Mind, values, creativity
Imagine that you have been on a small deserted island for TWENTY years with only meager amounts of food from the few fruit trees in the jungle. You will NEVER be rescued.
Your years have passed without the slightest signs of civilization-even your clothing long ago wore to threads. All you have is what an ape in the wilds would have. You have no artifacts whatsoever-no paper, pen, bottle, book, photographs, nothing. Nothing has floated up on the beach.
The island has no resources whatsoever except for fruit and rainwater and warm temperatures. You have fashioned a small hut and coconut shell cups, and you have discovered how to make a hat of leaves, and that’s about it. There’s really no need for anything elaborate. Even your dreams are built of faded memories of civilization. Like remembering your childhood, lots of dreams just are not filled in with “things”.
The years have taken their toll upon you. You went though the Robinson Caruso stage, the hopeful stage, the fear stage, the “nutzoid” stage, and finally, you have given up completely. You do not even think much about rescue now; your pile of driftwood to which you planned to set fire to if a ship is seen on the horizon is overgrown with jungle plants now. Your days are spent simply. You really have given up and surrendered to your fate.
Now, imagine yourself on the beach gazing outwards and noticing something glinting on the waves nearby. SOMETHING is out there that is not natural, but instead is almost certainly something made by a human being. It is SOMETHING!
Luck is with you, the current will bring the object close enough for you to easily swim out to get it. You dive into the waters and swim out towards it. You lose sight of it as the waves obscure your view, but you see it often enough to keep your efforts targeted and finally you get to the object, and yes, yes, yes, it is indeed something manufactured by human beings.
You grab it and swim one-handedly back to shore. Your mind is flooded with thoughts about the object.
It is a ________________.
(If you haven’t already done so, decide what the object would be, and then continue reading.)
You are on the beach with the object. Take some time, dwell on this moment, and consider the following aspects of your perceptions and reactions to the object as you note: colors, shapes, edges, exquisitely precise/intricate workmanship, origin of materials, imagined steps of manufacturing, kinds of persons who would use it, how it might have ended up in the ocean, the typical emotions associated with its use, words and numbers on it, its heft, its texture, its smells, the importance it once may have had in your life -the memories you have of this kind of thing, the emotions you have felt in situations where this object was somehow more foreground than background, its overall aesthetic impact, and what you will now do with the object.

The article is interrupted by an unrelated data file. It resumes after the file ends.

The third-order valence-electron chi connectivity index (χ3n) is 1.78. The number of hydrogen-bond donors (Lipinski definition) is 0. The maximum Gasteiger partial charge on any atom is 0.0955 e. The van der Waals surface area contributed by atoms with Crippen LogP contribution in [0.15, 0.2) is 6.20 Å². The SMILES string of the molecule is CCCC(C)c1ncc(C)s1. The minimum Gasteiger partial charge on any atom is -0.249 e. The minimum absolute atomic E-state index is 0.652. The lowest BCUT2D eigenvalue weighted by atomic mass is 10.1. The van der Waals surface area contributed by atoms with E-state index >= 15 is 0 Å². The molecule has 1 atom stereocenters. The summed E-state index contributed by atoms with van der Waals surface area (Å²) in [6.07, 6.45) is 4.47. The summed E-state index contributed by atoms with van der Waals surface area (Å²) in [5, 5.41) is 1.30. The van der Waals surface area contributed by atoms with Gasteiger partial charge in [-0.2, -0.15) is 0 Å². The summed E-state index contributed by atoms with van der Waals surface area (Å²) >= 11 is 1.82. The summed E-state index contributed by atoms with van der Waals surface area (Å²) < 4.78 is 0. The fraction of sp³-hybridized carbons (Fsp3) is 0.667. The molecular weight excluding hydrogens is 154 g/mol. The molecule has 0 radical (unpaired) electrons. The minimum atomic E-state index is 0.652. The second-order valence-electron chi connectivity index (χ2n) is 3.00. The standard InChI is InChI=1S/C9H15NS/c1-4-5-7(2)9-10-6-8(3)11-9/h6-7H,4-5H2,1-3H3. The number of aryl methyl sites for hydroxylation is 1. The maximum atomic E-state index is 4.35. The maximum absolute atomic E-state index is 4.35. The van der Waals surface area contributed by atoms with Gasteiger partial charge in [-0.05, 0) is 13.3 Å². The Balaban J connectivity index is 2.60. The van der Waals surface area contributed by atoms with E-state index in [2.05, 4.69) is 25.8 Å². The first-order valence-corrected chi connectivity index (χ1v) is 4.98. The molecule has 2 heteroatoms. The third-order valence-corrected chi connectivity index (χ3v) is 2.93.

Ask yourself,What was the object that floated into my view? How did it feel when I realized that I would be required to decide upon the object’s identity? Before I knew I would have to choose, had I already speculated on what the author might decide the object would be? Did I choose that as my choice?
How do I ordinarily respond in daily life to a “call for creativity?”
Why was it so easy for me to put myself into this story? Do I sometimes feel like I am the only person in my world? How often do I feel lonely, separate, and/or isolated?
What feelings did I have while reading this story? Did a part of me LIKE the idea of solitude and simplicity? Did I touch upon a longing inside me for peace?
If not, why? If so, what can I do to support peace coming into my life?
Is the object I chose easily associated with any of these words: hope, despair, cynicism, comfort, usefulness, beauty, safety, and entertainment? What one word sums up my most noticeable feeling towards this object?
Is this object symbolic in any way of my present feelings about the world’s or God’s support for my welfare? Does it in any way sum up my feelings about my future, my problems, my issues, my destiny?
In that situation, how much impact would I expect an object to have on my nervous system? How much would it trigger the thoughts and feelings that I imagined having in the story? How much would it symbolize to me all that I had lost, all that the world once meant to me?
Is the world around me the contents of my mind? When I am looking around, am I seeing my thoughts? Does the input of all my senses always trigger me, or do I have a choice about the meaning of my experiences? Can I see something as only an area of different colors on my retina? Am I overwhelmed by the meaning of things?
When I gaze out into the night sky, are those stars my thoughts? Am I that “far out?”
As I place my attention on various things, is it just like I am on the beach with them? Am I triggering all the memories, feelings, and associations, but this set of reactions are blended with the impacts of all the other objects in my environment?
Is life a huge rush of thoughts that I am “forced to endure” and handle with the tool of my isolating attention? Do I use my attention for protection, control, or creating peace of mind by reducing the impact of everything else?
When I close my eyes, how much does that feel like an increase in “peace?”
Can I imagine always feeling peaceful even in the midst of dynamic activity?
If I had, for a single second of time, a moment when I had no thoughts, no feelings, no sensations, just me-being, would “peace” be a word for that?
During all my thinking, feeling, sensing, processing, reacting, can I still be me too?